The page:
I didn’t realize how much Israel resembles Williamsburg of late 1940s until I saw The Chosen, last Thursday at Merkaz HaMagshimim Hadassah’s Center Stage Theater. Reuven Malter and Danny Saunders live in the same neighborhood for most of their lives, for the most part unaware of one another’s existence, yet as members of different Jewish communities – Modern Orthodox and Hasidic, respectively, they are already enemies.
Potok’s novel, adapted for the Jerusalem stage by Raphael Poch, is poignantly relevant in the context of present-day Israel. Unfortunately, we do not have Reuven’s father, David Malter, to remind us that “people are not always what they seem to be,” and encourage us to look further. Even if we did most of us (this writer included) are so convinced of the righteousness of our own ways, we probably wouldn’t listen.
While the text has a certain naïveté – much of the plot hinges on fact that these teenagers are actually listening to their fathers – co-directors Raphael Poch and Jeremy Man Saltan have put together a warm and lively production that is both entertaining and sincere. I quite willingly suspended all cynicism and disbelief, and entered the streets, homes and playing fields of Williamsburg. Saltan threw himself body – as Coach Gallanter – and soul – as a dancing Hassid – into his roles, and kept me laughing. Simon Montague succeeded in redeeming Potok from the realm of the didactic, despite having to recite the history of the Hassidic movement. Rabbi David Golinkin had a mischievous gleam in his eye as Reb Saunders (which might make it easier for me to someday consider forgiving him for the way he raised his son), and Neil Turetsky managed to convince me that professors can, on occasion be “approachable.”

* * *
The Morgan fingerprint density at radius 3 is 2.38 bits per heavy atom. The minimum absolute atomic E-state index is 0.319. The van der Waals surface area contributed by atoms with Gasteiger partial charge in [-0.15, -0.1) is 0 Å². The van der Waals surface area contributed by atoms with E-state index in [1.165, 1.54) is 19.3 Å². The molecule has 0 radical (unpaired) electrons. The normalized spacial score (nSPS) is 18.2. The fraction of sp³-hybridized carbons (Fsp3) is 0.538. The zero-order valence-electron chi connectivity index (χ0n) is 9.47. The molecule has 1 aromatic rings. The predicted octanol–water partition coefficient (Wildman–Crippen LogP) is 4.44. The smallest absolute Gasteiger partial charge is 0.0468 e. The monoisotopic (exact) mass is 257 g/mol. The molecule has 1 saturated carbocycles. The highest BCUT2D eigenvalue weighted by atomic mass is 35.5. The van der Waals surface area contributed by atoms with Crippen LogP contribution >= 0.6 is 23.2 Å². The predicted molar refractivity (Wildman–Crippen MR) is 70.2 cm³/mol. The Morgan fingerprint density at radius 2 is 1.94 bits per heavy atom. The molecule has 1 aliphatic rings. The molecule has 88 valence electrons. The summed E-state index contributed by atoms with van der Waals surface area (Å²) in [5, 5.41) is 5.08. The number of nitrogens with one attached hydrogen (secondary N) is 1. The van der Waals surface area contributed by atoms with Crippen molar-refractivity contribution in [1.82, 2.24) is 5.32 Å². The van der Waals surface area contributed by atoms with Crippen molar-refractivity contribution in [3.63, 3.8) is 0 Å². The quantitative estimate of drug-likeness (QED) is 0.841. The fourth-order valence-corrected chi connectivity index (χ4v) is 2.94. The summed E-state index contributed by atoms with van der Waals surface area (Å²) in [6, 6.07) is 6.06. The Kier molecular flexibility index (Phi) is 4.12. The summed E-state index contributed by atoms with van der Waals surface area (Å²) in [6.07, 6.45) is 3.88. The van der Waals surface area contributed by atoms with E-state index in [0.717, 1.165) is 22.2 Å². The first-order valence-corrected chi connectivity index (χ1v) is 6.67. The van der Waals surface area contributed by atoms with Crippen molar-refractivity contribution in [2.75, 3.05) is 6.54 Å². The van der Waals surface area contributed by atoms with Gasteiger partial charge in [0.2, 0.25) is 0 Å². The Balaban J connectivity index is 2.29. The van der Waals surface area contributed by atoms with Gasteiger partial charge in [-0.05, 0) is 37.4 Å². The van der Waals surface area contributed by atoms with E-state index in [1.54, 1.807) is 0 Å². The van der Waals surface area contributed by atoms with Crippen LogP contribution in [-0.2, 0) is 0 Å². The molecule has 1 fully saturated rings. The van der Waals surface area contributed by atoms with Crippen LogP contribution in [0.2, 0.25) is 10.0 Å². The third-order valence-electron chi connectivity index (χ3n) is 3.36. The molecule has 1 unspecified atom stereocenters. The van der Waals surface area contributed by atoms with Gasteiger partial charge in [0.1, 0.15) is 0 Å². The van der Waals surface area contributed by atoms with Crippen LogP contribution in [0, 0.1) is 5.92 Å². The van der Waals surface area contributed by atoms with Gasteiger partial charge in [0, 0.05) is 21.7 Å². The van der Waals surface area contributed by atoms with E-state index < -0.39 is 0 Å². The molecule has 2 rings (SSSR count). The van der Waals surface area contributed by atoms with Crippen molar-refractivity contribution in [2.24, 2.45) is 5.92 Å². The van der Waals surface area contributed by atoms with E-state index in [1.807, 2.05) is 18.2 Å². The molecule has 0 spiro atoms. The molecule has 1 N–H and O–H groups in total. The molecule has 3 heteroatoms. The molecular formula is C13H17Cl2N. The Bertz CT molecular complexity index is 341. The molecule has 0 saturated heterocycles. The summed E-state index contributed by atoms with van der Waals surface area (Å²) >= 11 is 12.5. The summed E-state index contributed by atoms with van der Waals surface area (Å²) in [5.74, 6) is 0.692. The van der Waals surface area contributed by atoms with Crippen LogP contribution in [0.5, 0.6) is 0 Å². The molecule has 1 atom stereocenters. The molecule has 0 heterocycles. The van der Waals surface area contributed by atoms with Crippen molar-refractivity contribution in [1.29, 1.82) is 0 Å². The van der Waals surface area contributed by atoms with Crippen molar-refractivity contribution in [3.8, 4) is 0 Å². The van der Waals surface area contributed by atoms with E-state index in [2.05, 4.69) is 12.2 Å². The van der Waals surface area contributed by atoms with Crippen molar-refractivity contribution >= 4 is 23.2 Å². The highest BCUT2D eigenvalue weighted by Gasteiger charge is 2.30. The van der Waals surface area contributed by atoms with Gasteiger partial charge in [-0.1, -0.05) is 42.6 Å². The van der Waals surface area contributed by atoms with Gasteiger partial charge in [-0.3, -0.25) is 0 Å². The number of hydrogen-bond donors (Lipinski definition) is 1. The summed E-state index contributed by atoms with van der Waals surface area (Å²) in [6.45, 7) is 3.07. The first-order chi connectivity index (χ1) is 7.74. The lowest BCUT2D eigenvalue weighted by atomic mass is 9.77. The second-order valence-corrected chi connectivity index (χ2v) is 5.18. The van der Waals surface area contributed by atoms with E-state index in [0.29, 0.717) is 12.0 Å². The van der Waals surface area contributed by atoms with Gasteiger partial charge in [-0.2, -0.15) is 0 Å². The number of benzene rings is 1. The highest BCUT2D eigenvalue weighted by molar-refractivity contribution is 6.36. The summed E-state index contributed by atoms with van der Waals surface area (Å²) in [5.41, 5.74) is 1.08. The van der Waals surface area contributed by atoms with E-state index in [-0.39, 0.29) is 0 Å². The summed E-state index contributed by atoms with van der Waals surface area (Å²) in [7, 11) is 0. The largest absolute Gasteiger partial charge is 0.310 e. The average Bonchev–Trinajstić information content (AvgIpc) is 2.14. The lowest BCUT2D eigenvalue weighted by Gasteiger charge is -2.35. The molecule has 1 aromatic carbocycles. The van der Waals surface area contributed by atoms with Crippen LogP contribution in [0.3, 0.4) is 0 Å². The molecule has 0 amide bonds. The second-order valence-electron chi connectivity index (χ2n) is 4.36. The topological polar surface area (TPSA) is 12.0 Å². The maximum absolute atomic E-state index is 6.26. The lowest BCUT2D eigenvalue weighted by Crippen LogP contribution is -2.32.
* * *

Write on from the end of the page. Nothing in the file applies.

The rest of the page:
However, it is through Reuven Malter’s eyes that we see this unlikely friendship unfold, and Coren Feldman is the perfect guide on this journey of discovery. Feldman has a natural ease onstage, his Reuven is shy, proud, curious, smart and occasionally clueless – just as he should be. In one of my favorite scenes, when Reuven first visits Danny’s home, his body language reflects the polite awkwardness of the outsider, even in the small gesture of tugging at his sweater while sitting stiffly in his chair. Yair Goldstein as Danny is the perfect foil for Feldman’s Reuven, together they create a portrait of a friendship that is not only credible, but inspiring.
There is one more performance scheduled for Feb. 1st at 8 pm, at 7a Dor Dor v’Dorshav in the German Colony in Jerusalem. Tickets are 60 shekels, with discounts for students, soldiers, children, pensioners. Also special group prices available! Call 02 672 2405 or go to www.themerkaz.org